Saturday, May 30, 2009
Young 'Limberlost' Veery
Thrushes are one of our 'old favorite' birds. In appearance they are attractive though probably not as splendid as some birds, especially warblers. They are comfortable and familiar, and always pleasant to see. In song it's nearly impossible to beat them but that is another story.
We often see a lot of Veerys in Shenandoah National Park. And it seems, though I could be wrong, that we see fewer and fewer Wood Thrushes there each year. By contrast here in Philadelphia we're fortunate to have a nearby woods that is always full of Wood Thrushes in breeding season.
The Veery above was a young bird, seen in Shenandoah National Park in May, 2009. Some of my very first watercolors when I took up watercolor about three years ago were also of Veerys seen and photographed in Shenandoah. I'm happy to say that I have made progress, at least in the Veerys themselves. The background has improved a bit, but it's still pretty impressionistic. What struck us about this bird when we saw it was the very minimal breast-streaking. Though Veerys always look somewhat innocent he seemed more that way than most. I'm pretty sure that was due to the lack of streaking and paler, younger face.
The photo above was the first version. After I took a photo of it and looked at it more closely I realized it was completely missing the warm rusty wash that colored the young Veery. He looked far too cold. I also didn't like the stark light/dark contrast on the log on which he stood. As I've said many, many times here I always tend to use up the valuable white of watercolor paper much too quickly. Then I'm stuck with a dark, less than vibrant, less than fresh watercolor. In this case I probably saved too much. So in the final version at top I toned down the contrast quite a bit and used up more of the white of the paper.
This last photo is just a preliminary sketch that I did from the photo before beginning the actual watercolor. It's mainly just a warmup exercise and an attempt to place the subject on the paper. You can see a darker area in the wings, where I needed to do some reworking to get them properly positioned. I also used it to test out some of the colors that I planned to use on the actual painting.
So what is it that makes this Veery a 'Limberlost' Veery? That's easy. We saw him on the Limberlost trail at Shenandoah. This used to be one of our favorite trails, full of very old, and very large Hemlocks. But Wooly Adelgids have killed off all of those old trees. They were saved more than one hundred years ago from the lumber mills by a owner with some environmental foresight. But that couldn't save them from invasive pests. Though all the literature suggests that hemlock loving birds like Blackburnian Warblers and Acadian Flycatchers are common there we haven't seen any in years. Blue-headed Vireos are still plentiful but it seems like birds of pioneer forests are more likely. The Chestnut-Sided Warbler is plentiful. In any case we saw this handsome young Veery on this trail. That gave me the opportunity to say a little bit about the history of Limberlost and its wonderful hemlocks.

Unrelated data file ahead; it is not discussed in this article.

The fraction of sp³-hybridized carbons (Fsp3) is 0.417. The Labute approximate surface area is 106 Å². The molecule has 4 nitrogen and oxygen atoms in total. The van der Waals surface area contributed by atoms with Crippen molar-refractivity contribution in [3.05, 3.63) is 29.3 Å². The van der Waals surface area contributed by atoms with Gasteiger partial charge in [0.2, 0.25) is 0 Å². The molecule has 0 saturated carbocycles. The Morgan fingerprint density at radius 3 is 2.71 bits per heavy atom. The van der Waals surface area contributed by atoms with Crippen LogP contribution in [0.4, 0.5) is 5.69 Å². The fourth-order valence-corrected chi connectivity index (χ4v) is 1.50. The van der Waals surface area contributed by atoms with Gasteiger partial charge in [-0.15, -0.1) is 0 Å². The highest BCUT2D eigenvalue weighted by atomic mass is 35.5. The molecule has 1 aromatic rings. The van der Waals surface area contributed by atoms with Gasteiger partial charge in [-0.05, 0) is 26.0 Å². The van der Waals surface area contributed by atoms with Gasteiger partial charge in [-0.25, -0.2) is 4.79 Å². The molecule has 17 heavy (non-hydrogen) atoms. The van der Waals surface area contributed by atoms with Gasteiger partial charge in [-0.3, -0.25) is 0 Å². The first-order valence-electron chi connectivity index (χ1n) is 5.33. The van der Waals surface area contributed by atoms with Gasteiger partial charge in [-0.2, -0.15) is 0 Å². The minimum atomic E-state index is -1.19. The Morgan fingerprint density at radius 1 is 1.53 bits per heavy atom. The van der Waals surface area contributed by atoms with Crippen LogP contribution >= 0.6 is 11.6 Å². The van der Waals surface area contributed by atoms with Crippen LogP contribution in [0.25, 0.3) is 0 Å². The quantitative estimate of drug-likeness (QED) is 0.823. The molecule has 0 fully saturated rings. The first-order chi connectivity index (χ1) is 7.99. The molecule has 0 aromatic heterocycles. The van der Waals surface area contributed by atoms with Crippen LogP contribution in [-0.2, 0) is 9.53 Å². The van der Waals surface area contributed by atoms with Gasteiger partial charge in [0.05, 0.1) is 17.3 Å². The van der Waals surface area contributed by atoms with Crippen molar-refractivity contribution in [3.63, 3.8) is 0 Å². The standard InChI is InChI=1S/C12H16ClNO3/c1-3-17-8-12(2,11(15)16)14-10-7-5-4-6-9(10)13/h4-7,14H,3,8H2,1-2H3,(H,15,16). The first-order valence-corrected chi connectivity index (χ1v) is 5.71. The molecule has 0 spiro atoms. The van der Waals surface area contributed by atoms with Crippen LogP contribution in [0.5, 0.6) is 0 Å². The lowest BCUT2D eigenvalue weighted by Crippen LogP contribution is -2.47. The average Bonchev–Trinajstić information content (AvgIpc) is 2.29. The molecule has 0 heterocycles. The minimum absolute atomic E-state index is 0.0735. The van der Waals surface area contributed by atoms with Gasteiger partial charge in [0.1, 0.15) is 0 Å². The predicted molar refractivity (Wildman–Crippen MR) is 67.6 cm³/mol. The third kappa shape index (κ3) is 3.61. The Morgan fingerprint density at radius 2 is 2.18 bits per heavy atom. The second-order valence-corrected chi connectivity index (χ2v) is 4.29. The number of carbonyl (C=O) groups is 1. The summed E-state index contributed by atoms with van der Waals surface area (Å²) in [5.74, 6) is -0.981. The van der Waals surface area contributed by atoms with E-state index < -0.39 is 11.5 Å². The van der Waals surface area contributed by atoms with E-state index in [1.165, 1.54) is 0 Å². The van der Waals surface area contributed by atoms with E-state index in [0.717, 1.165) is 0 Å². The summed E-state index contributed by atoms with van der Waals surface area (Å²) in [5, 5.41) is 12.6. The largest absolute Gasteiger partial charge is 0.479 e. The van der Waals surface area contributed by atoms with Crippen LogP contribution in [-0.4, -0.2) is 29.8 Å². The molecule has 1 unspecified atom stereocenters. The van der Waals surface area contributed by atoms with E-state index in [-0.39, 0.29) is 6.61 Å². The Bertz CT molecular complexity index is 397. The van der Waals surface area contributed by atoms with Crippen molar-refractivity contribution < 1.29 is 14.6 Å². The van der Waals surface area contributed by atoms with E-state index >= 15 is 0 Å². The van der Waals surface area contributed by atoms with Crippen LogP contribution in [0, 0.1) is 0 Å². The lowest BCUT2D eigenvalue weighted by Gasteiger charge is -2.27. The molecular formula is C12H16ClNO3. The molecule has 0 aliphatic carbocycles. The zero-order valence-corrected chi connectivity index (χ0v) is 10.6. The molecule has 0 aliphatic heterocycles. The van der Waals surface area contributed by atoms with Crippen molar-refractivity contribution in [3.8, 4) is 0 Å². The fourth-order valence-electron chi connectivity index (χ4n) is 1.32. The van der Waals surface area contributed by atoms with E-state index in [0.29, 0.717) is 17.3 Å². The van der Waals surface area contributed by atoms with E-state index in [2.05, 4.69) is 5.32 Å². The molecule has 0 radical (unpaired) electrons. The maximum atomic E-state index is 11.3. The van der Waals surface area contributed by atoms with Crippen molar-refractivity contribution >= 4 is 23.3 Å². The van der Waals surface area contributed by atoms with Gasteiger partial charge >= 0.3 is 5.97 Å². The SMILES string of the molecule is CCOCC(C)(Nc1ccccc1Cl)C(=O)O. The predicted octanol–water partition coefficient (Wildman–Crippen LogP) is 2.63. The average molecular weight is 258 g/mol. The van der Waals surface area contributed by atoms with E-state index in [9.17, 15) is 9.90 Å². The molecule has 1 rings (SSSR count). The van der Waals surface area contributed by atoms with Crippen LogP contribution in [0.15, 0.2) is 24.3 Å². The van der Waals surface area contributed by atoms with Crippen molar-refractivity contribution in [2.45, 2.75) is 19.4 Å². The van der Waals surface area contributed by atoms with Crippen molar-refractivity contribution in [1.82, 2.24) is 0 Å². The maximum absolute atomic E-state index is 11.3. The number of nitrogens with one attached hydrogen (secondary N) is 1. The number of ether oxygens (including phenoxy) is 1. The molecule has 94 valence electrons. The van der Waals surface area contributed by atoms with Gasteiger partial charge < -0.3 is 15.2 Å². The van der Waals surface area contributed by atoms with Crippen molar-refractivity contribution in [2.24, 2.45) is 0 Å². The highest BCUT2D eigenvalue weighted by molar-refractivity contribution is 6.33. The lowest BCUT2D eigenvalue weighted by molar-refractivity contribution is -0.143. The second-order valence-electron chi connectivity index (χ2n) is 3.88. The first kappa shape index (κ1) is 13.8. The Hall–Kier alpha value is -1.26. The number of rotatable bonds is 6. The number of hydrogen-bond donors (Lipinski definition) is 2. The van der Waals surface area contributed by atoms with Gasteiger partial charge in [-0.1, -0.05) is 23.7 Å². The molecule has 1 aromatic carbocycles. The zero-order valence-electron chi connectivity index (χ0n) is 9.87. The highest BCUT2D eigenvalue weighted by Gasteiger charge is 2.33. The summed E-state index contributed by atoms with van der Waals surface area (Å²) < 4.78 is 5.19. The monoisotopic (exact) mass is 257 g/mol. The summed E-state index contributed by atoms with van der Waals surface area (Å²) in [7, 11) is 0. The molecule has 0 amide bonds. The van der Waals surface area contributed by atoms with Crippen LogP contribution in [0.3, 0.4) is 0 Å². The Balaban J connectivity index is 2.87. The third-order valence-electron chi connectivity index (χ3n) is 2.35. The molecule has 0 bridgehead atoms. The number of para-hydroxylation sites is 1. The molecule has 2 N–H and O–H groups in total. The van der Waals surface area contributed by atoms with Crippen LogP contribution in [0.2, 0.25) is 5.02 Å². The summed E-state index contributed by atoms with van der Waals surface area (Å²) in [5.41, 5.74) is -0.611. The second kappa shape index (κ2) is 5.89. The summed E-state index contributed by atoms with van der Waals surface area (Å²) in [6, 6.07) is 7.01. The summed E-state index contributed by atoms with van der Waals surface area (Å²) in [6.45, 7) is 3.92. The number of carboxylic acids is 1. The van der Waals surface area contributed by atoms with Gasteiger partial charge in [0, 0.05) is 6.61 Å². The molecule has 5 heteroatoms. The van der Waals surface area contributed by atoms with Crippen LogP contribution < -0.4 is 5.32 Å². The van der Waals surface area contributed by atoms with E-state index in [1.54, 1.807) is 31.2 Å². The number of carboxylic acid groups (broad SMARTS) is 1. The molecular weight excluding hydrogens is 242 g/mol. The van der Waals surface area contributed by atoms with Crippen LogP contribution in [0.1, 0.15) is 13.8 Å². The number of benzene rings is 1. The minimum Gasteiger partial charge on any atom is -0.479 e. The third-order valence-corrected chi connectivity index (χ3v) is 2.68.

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Ken, This is a true gem. Colors are vibrant, the lighting on the bird and depth achieved with the background so makes this piece. And, you've captured the action of the Veery. A very Verry lively piece :) This needs a frame and don't forget to make note cards! Hint, hint.
P.S. I like impressionistic backgrounds for birds. It makes them shine and after all, they are the stars :)
Thanks so much for your comments! I liked this painting when I was done with it but it's always nice to get another more objective, positive opinion, especially one that's so positive.
One thing I did with this one was make a more detailed drawing and then be much more deliberate, and restrained, in painting the veery itself. I think that helped. But it was only when I photographed it and looked at it that I saw how cold it looked. So that convinced me I needed to do more work, especially since it was the warm orangeish wash of the young veery that caught my attention in the first place. I think going back into it really helped make it seem vibrant.
Winslow Homer to me is the greatest example of how you can use very impressionistic background and still get a very beautiful and still realistic watercolor, especially in his more mature works. I think more than anyone he might have sold me on all the possibilities of watercolor. Otherwise I might have given up long ago...: -)
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